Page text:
Tuesday, February 7th, 2023
Tuesday, February 7th, 2023

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Tug boat goes missing from Lake Erie harbor

Conneaut, Ohio — A charter captain who works from Conneaut Harbor on Lake Erie says that there were efforts underway to locate and recover a submerged tug boat and capsized barge. The pair broke free from the dock there during the “bomb cyclone” storm on Dec. 23.

According to a representative at the Port of Conneaut, they belong to Canadian National Railway, a commercial ship and rail company headquartered in Quebec. The barge that was carrying an excavator was successfully located outside the creek channel.

Calls and e-mails to the media representative for Canadian National from Ohio Outdoor News resulted in an official reply of “no comment.”

The U.S. Coast Guard (USCG) was more forthcoming, however.

Lieutenant Junior Grade William Kelley (LTJG), public information officer for the USCG Buffalo Sector, said that on Dec. 23 a work tug and barge (said to be loaded with an excavator) capsized in Conneaut Creek.

During Ohio Outdoor News’ initial conversation with Kelley on Jan. 4, it was his understanding that the barge and excavator were located, but the tug boat, the 25-foot William Dora, had not been found.

Municipal workers at the Port of Conneaut have been told during conversations with the recovery crew that the tug boat is believed to have drifted downstream into Pennsylvania waters of Lake Erie.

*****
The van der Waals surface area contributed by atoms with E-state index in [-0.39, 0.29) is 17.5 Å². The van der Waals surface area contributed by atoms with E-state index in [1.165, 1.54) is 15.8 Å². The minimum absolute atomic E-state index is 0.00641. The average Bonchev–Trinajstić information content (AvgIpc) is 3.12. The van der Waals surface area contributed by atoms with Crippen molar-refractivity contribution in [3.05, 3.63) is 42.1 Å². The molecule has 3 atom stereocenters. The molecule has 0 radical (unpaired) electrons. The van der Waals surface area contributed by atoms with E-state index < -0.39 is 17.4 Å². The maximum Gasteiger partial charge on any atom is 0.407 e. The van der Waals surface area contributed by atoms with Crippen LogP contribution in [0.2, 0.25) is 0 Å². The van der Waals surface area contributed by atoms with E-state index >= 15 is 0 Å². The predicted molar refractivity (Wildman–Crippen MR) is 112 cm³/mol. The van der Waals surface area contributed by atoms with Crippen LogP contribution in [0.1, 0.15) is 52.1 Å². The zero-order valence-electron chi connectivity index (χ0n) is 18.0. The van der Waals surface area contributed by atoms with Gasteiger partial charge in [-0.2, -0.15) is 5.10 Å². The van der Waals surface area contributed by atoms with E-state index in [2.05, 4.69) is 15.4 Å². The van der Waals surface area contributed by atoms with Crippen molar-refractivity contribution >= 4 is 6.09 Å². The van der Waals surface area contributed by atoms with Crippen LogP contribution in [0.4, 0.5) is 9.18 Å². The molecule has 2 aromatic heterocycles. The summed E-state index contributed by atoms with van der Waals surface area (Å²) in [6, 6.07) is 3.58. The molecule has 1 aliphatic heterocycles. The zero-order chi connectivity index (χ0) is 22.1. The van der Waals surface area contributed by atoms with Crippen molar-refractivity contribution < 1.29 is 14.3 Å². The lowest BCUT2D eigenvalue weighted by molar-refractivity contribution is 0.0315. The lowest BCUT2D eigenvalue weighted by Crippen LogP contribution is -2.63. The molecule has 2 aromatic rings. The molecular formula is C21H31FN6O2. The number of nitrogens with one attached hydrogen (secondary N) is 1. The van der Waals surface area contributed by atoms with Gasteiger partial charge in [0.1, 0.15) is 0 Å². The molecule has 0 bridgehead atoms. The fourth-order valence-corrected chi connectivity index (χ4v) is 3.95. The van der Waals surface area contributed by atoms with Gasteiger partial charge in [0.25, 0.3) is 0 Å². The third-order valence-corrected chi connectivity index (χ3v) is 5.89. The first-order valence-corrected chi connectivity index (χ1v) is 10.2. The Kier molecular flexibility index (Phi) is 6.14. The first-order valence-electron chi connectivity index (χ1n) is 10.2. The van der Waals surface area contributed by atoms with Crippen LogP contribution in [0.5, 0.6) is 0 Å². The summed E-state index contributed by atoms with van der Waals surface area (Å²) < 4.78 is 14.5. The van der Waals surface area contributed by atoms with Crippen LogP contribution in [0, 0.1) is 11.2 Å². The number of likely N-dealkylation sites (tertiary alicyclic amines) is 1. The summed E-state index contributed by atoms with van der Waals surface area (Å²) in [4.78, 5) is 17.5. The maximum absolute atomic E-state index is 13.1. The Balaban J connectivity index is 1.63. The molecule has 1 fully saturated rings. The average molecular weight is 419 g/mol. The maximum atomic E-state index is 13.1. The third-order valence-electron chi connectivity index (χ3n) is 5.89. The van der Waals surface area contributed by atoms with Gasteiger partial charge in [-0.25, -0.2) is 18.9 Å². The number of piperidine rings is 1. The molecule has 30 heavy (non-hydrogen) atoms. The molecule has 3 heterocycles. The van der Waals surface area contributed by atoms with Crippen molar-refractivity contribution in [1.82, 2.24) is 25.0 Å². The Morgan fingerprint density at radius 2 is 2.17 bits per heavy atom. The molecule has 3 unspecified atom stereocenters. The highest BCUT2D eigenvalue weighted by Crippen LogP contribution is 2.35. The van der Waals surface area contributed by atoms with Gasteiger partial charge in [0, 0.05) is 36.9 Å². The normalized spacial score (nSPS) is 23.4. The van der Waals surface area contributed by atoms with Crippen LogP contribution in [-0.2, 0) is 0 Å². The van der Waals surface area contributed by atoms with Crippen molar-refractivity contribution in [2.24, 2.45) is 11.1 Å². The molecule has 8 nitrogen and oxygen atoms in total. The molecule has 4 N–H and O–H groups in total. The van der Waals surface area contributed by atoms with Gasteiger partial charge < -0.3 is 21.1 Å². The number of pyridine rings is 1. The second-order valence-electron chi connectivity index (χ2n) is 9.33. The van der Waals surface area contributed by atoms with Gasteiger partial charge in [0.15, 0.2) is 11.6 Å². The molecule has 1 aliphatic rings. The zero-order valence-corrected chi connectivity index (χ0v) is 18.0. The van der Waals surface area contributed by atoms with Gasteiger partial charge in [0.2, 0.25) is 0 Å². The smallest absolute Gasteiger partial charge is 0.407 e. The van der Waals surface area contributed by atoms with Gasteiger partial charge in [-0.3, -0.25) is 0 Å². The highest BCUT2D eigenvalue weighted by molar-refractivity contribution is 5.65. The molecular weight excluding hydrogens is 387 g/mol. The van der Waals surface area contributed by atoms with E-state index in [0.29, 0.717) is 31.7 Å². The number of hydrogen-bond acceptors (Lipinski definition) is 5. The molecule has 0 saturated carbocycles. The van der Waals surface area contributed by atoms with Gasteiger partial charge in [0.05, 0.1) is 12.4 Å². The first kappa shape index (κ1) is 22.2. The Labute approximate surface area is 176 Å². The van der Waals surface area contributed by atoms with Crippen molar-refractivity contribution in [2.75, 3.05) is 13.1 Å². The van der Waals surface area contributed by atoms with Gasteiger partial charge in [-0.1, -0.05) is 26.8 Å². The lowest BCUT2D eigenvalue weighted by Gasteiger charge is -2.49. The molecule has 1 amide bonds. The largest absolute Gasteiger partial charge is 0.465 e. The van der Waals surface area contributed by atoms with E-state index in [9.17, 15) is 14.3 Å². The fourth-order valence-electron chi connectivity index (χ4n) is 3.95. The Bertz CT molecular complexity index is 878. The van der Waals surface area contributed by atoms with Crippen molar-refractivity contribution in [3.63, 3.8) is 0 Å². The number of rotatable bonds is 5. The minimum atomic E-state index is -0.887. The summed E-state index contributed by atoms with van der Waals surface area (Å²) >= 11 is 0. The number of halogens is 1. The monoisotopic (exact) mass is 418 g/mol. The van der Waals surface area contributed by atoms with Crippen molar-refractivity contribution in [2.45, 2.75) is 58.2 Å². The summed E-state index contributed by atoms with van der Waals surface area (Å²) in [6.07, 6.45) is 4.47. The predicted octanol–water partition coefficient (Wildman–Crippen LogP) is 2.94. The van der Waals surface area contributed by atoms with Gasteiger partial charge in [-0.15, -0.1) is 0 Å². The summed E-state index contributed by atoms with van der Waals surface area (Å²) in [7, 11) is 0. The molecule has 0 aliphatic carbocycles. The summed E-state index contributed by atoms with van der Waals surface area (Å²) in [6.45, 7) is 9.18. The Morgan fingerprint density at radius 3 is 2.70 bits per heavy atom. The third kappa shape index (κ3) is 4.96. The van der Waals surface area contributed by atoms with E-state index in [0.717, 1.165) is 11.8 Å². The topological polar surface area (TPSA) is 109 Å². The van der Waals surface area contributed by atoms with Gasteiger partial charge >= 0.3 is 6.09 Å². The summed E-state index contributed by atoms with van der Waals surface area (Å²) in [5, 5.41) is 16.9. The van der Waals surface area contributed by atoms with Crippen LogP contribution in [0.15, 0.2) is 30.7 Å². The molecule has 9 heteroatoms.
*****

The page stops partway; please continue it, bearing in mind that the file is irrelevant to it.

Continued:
When questioned about whether a Hazard to Navigation Notice had been issued, LTJG Kelley replied that since its’ whereabouts is unknown, it cannot be confirmed to be in a commercial shipping channel, thus it does not meet the criteria for issuing that specific alert.

He added that the owner had reported that the tug was carrying 50 gallons or less of fuel (presumeably diesel), which has thus far not been discovered to be leaking.

However, that assessment could change if an oily sheen is seen when the vessel is located. The USCG is the lead agency tasked with the investigation, containment, and recovery of marine fuel spills in coastal waters and deep-water ports.

The company is employing sonar instruments in an on-going search for the submerged tug. In a follow-up call to the Port of Conneaut at press deadline on Jan. 6, the barge had not been retrieved nor had the tug yet been located.

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